City Council voices pick for chief
Capt. Glenn Granitz Jr. is favored. Mayor O’Connell will announce his choice today.
Allentown Mayor Ray O’Connell on Wednesday morning will name an interim police chief and nominate that person for the permanent job.
O’Connell will hold a news conference at 11 a.m. in City Council chambers to announce his choice. Council members say Capt. Glenn Granitz Jr., who leads the Center City platoon, is the most likely choice, and a majority voiced support for his nomination.
This will be the city’s fifth police chief in four years and O’Connell’s second chief pick since he was appointed interim mayor in March 2018. Interim Chief Tony Alsleben, whom O’Connell nominated for the permanent position in August, left the department Friday.
According to multiple coun
cil members, O’Connell this month interviewed the department’s six police captains for the chief position. They consider Granitz the front-runner.
Granitz lives in the city and is a familiar face at neighborhood watch meetings and community events. Critics of the department have frequently cited Granitz as their desired successor, and have circulated a petition calling for his promotion.
A majority of council members have said they would vote in favor of his confirmation.
Councilman Ed Zucal, a former Allentown police officer, has said the force’s rank-and-file respects Granitz’s leadership abilities and his willingness to hit the streets.
“This man has the respect of the people,” Councilwoman Cynthia Mota added last month. “He knows how to listen, and when he does say things, things get done. He has a big heart and he loves this city.”
Granitz, 40, is an 18-year veteran of the force who was promoted to captain in August 2017. Prior to that, he served as a lieutenant for 16 months and detective sergeant with the Criminal Investigations Division for about six years.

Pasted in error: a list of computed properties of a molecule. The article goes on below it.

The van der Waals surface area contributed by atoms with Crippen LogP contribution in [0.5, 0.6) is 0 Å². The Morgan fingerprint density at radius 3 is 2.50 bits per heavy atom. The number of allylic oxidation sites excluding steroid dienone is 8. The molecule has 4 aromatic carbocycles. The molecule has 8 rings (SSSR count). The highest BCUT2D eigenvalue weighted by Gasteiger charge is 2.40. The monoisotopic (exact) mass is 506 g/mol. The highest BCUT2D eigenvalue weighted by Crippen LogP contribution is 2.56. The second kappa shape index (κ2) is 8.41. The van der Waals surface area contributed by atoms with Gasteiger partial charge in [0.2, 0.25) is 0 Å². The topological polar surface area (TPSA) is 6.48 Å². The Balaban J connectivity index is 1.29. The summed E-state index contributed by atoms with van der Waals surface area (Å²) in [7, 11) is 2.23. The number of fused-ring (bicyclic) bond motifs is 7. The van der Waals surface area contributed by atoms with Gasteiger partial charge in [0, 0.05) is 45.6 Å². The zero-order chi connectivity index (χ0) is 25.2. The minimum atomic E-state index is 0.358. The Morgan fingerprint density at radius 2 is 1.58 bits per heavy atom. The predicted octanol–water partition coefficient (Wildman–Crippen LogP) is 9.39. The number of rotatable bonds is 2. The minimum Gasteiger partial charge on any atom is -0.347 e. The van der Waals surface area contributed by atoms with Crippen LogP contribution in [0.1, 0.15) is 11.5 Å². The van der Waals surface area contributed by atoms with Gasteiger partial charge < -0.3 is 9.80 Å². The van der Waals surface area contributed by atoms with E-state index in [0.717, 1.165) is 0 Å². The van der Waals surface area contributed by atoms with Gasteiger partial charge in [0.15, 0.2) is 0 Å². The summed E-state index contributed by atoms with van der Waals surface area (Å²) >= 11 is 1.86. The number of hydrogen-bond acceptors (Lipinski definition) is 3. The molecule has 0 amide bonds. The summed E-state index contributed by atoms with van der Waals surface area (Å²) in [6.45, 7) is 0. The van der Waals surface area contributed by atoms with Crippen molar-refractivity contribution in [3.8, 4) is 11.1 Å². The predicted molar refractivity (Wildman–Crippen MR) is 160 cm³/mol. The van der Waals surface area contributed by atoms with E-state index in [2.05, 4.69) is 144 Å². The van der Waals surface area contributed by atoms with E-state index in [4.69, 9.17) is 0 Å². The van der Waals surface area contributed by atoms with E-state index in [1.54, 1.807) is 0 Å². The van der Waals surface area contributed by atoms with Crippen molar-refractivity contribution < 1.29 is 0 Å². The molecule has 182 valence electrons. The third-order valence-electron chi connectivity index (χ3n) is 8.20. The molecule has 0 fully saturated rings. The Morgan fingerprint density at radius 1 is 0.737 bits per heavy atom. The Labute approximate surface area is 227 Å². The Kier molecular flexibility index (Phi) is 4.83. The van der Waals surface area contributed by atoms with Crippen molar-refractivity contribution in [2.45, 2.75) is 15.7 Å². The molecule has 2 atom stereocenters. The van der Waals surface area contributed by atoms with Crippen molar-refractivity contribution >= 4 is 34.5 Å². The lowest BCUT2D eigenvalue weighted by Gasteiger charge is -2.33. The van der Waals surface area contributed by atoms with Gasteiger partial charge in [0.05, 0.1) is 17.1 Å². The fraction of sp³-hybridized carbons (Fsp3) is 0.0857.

Councilwoman Candida Affa said Monday that she believes much of the criticism leveled against Alsleben was unfair, and fears the community will have unreasonable expectations of Granitz. But she also said the praise for Granitz is warranted.
“Glenn’s a hell of a guy, and he’s got all of the pluses,” she said. “We need someone who will lead the department for more than just a year or two, and I think he’s here to stay.”
Councilman Courtney Robinson said that since O’Connell initially nominated Alsleben for the permanent position in early August, he’s received much more community feedback on who deserves the position than on any other issue during his 21 months on council, including this year’s 27% property tax increase.
“Never have I seen such overwhelming, crossover support for a candidate as I’ve seen for Granitz,” Robinson said Tuesday. “And personally, I think he’s the best person to lead the department.”
Council Vice President Julio Guridy and Councilman Daryl Hendricks also said Tuesday that Granitz has their votes if O’Connell nominates him.
Council President Roger MacLean, who led the police department from 2006 to 2013, declined to comment ahead of O’Connell’s announcement.
Alsleben faced amplifying criticism over a violent summer from some council members, community organizers and other residents. Nearly 30 people were shot in Allentown in June and July, and Alsleben’s critics said they wanted a better communicator and more visible leader.
O’Connell decided in early August that the time was right for Alsleben to shed his interim status as chief, giving council the opportunity to vote in midSeptember on his confirmation. O’Connell vowed to support Alsleben at the confirmation hearing, but a majority of council members made it known that they would reject his nomination.
In announcing his resignation Aug. 12, Alsleben said he was proud of what the force accomplished under his leadership, but that the contentiousness over his nomination has “become an unneeded and divisive distraction at a time when it is critical the City be united, and the Department remain focused on its mission.”
Leaders of Allentown’s police union supported Alsleben and defended him at an August council meeting. Union President Scott Snyder hasn’t said whom he supports as the next chief or what qualifications he’d like the next leader to possess.
The selection comes less than two months ahead of a mayoral and council election. O’Connell faces Republican Tim Ramos in the mayoral race. Ramos has also expressed support for Granitz.
Morning Call reporter Andrew Wagaman can be reached at 610-820-6764 or awaga[email protected]
Captain Glenn Granitz Jr. greets Hasshan Batts, the director of operations for Promise Neighborhood Lehigh Valley, in June at an anti-violence rally.